26 items tagged “aws”
Behind the scenes, AWS Lambda (via) Bruno Schaatsbergen pulled together details about how AWS Lambda works under the hood from a detailed review of the AWS documentation, the Firecracker paper and various talks at AWS re:Invent. # 10th July 2021, 7:40 pm
This teaches us that—when it’s a big enough deal—Amazon will lie to us. And coming from the company that runs the production infrastructure for our companies, stores our data, and has been granted an outsized position of trust based upon having earned it over 15 years, this is a nightmare.
This week I got SpatiaLite 5 working in the Datasette Docker image, improved the CDC vaccination history git scraper, figured out Datasette on Azure and we closed on a new home![... 986 words]
New for AWS Lambda – Container Image Support. “You can now package and deploy Lambda functions as container images of up to 10 GB in size”—can’t wait to try this out with Datasette. # 1st December 2020, 5:34 pm
AWS services explained in one line each (via) Impressive effort to summarize all 163(!) AWS services—this helped clarify a whole bunch that I haven’t figured yet. Only a few defeated the author, with a single question mark for the description. I enjoyed Amazon Braket: “Some quantum thing. It’s in preview so I have no idea what it is.” # 26th May 2020, 4:41 pm
Millions of tiny databases. Fascinating, detailed review of a paper that describes Amazon’s Physalia, a distributed configuration store designed to provide extremely high availability coordination for Elastic Block Store replication. My eyebrows raised at “Physalia is designed to offer consistency and high-availability, even under network partitions.” since that’s such a blatant violation of CAP theorem, but it later justifies it like so: “One desirable property therefore, is that in the event of a partition, a client’s Physalia database will be on the same side of the partition as the client. Clever placement of cells across nodes can maximise the chances of this.” # 5th March 2020, 4:37 am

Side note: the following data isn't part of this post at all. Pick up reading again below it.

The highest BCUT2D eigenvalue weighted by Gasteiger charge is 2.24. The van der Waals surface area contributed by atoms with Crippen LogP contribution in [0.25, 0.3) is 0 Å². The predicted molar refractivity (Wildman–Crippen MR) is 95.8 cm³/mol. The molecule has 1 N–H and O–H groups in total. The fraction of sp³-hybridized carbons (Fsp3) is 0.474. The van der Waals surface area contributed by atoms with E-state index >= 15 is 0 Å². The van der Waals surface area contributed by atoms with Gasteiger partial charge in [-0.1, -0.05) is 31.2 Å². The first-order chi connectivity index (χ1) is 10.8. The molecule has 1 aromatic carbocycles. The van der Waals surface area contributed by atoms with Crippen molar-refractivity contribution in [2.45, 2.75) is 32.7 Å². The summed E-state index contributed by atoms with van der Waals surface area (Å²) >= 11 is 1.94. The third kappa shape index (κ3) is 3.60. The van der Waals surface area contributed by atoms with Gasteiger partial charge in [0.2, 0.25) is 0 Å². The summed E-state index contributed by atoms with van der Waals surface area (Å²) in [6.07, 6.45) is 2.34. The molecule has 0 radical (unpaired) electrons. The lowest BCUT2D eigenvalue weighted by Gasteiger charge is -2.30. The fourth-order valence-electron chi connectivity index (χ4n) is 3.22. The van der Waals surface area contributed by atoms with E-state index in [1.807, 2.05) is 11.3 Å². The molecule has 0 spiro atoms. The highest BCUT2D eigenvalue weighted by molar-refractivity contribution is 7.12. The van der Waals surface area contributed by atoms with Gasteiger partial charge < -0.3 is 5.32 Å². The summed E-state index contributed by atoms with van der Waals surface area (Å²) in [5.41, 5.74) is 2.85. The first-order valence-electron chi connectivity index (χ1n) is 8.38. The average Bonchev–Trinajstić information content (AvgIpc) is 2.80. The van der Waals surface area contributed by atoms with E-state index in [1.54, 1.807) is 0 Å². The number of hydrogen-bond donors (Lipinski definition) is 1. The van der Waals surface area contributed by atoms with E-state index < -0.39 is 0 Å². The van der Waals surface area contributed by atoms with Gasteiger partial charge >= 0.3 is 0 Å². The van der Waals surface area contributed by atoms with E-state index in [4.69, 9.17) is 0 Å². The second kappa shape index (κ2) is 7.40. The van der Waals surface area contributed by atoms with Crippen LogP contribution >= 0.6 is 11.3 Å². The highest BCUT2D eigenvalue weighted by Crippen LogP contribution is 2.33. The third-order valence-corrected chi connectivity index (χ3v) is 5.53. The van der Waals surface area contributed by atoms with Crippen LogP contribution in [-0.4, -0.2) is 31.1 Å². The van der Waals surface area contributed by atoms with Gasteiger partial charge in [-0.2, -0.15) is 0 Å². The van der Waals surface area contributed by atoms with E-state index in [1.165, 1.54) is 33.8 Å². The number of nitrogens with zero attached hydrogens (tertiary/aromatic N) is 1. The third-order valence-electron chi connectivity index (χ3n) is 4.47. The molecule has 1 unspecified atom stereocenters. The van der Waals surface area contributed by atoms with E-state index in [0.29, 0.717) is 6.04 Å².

athena-sqlite (via) Amazon Athena is the AWS tool for querying data stored in S3—as CSV, JSON or Apache Parquet files—using SQL. It’s an interesting way of buliding a very cheap data warehouse on top of S3 without having to run any additional services. Athena recently added a query federation SDK which lets you define additional custom data sources using Lambda functions. Damon Cortesi used this to write a custom connector for SQLite, which lets you run queries against data stored in SQLite files that you have uploaded to S3. You can then run joins between that data and other Athena sources. # 18th December 2019, 9:05 am